> > > TBOTNS to Ming or Buck Rogers), yet that does not make the make the
> > > analogy
> > > to Newspeak invalid. Calling the Ascian language "a sort of Newspeak"
> > > not even imply that Wolfe intended a narrative connection to "1984".
> >h'mmm. I guess the point, for me, is that Newspeak is
> >both more and less radical than Correct Thought. More
> >radical in that it attempts to limit the vocabulary (and to
> >a lesser extent the grammar) of an existing language,
> >so as to limit what the speakers can say and, by logical
> >extension via the Sapir-Whorf hypothesis, think.
> >Correct Thought is more radical, however, in that it
> >attempts to remove "language" in the usual sense from
> >the plate entirely. If Correct Thought were implemented
> >at the deep psychological level it would require to succeed
> >(and we see from Loyal to the Group of Seventeen's
> >utterances that it has _not_ succeeded), it would be
> >no more a language than the hootings of chimps; it
> >would cease to have any generative capacity at all.
> >In Loyal to the Group of Seventeen, however, Wolfe
> >demonstrates the cleverness and flexibility of the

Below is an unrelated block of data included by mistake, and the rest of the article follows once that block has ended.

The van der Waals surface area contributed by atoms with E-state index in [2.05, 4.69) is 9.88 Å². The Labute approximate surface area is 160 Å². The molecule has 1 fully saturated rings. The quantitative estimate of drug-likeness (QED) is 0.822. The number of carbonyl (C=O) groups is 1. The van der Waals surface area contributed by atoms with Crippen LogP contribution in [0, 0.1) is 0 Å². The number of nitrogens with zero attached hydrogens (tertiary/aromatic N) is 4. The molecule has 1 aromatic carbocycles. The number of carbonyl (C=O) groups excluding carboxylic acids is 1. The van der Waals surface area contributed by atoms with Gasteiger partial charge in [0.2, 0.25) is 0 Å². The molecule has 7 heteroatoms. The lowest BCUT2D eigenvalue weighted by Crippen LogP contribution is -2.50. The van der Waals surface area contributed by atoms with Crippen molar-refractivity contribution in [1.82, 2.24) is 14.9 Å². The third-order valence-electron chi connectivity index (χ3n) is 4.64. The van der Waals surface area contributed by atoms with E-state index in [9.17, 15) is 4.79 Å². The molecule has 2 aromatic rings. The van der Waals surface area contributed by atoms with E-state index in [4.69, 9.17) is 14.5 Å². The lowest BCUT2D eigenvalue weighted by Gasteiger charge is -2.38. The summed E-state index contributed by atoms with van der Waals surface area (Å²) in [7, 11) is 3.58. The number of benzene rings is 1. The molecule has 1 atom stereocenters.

> >human language-organ in generating new meaning
> >from what would seem a fixed set of possible
> >utterances. It becomes necessary to create a new
> >level of grammar where, rather than fitting words together
> >to form sentences, preset sentences are fitted together
> >to form ... I don't know what you'd call them, because
> >the significance of each sentence is allowed to vary
> >hugely with its context, in two senses: the circumstances
> >of utterance and the preceding/following sentences.
> >What Wolfe has done, albeit sketchily, is proposed a
> >working language where no signifier has a well-defined
> >signified. Really astonishing stuff.
> >I do not fear Satan half so much as I fear those who fear him.
> > -- St Teresa of Avila
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I do not fear Satan half so much as I fear those who fear him.
-- St Teresa of Avila